ASEAN demands Myanmar leaders end killings

·2-min read

Southeast Asian leaders have demanded an immediate end to killings and the release of political detainees in Myanmar in an emergency summit with its top general and coup leader in the Indonesian capital, Indonesian President Joko Widodo says.

The leaders of the Association of Southeast Asian Nations also told Senior General Min Aung Hlaing during the talks in Jakarta that a dialogue between contending parties in Myanmar should start immediately, Widodo said.

"The situation in Myanmar is unacceptable and should not continue. Violence must be stopped, democracy, stability and peace in Myanmar must be returned immediately," Widodo said during Saturday's meeting. "The interests of the people of Myanmar must always be the priority."

Daily shootings by police and soldiers since the February 1 coup have killed more than 700 mostly peaceful protesters and bystanders, according to several independent tallies.

It was not immediately clear if and how Min Aung Hlaing responded to the blunt messages. It was the first time he travelled out of Myanmar since the coup, which was followed by the arrests of Aung San Suu Kyi and many other political leaders.

Indonesian Foreign Minister Retno Marsudi expressed hopes on the eve of the summit that "we can reach an agreement on the next steps that can help the people of Myanmar get out of this delicate situation".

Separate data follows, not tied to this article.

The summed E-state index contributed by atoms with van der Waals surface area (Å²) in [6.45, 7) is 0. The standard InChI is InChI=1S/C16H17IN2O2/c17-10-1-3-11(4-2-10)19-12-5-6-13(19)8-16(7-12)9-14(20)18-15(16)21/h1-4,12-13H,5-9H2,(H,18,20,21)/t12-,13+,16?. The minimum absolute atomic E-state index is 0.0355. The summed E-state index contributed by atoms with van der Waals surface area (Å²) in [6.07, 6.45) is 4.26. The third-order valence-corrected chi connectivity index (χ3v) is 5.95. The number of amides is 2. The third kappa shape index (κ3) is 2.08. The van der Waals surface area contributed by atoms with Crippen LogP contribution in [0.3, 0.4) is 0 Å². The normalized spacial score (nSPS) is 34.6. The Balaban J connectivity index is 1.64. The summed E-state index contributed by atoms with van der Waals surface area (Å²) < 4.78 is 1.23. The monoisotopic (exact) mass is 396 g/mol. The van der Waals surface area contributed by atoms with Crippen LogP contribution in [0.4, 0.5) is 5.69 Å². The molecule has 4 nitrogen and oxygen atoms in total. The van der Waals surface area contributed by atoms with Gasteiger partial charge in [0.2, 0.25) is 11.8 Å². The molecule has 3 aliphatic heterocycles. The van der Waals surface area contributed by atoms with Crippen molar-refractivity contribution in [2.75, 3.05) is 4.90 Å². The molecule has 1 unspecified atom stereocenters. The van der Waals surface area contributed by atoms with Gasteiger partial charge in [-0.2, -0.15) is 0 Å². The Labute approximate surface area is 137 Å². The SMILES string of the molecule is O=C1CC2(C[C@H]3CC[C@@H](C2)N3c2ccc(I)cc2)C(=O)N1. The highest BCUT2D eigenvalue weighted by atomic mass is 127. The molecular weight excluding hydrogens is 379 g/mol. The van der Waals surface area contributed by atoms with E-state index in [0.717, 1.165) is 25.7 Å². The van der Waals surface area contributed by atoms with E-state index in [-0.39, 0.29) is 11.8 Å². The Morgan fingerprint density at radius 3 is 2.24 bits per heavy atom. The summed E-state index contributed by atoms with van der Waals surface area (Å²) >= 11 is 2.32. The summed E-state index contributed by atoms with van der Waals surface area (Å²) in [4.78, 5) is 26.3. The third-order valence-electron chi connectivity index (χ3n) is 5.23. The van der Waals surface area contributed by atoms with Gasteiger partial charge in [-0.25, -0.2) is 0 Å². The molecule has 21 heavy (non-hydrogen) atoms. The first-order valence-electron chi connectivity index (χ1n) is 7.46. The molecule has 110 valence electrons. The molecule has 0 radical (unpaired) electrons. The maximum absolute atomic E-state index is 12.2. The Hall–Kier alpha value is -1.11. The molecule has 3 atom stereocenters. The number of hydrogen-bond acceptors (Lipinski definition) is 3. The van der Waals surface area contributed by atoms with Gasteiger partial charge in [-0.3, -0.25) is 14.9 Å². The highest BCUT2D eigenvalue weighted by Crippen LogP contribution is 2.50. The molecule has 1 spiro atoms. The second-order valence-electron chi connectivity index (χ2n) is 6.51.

Following the coup, ASEAN, through its current chair Brunei, issued a statement that did not expectedly condemn the power grab but urged "the pursuance of dialogue, reconciliation and the return to normalcy in accordance with the will and interests of the people of Myanmar".

Amid Western pressure, however, the regional group has struggled to take a more forceful position on issues but has kept to its non-confrontational approach.

All ASEAN states agreed to meet Min Aung Hlaing but did not address him as Myanmar's head of state in the summit. Critics have said ASEAN's decision to meet him was unacceptable and amounted to legitimising the overthrow and the deadly crackdown that followed.

Rights watchdog Amnesty International urged Indonesia and other ASEAN states to investigate Min Aung Hlaing over "credible allegations of responsibility for crimes against humanity in Myanmar". As a state party to a UN convention against torture, Indonesia had a legal obligation to prosecute or extradite a suspected perpetrator on its territory, it said.

Indonesian police dispersed dozens of protesters opposing the coup and the junta leader's visit.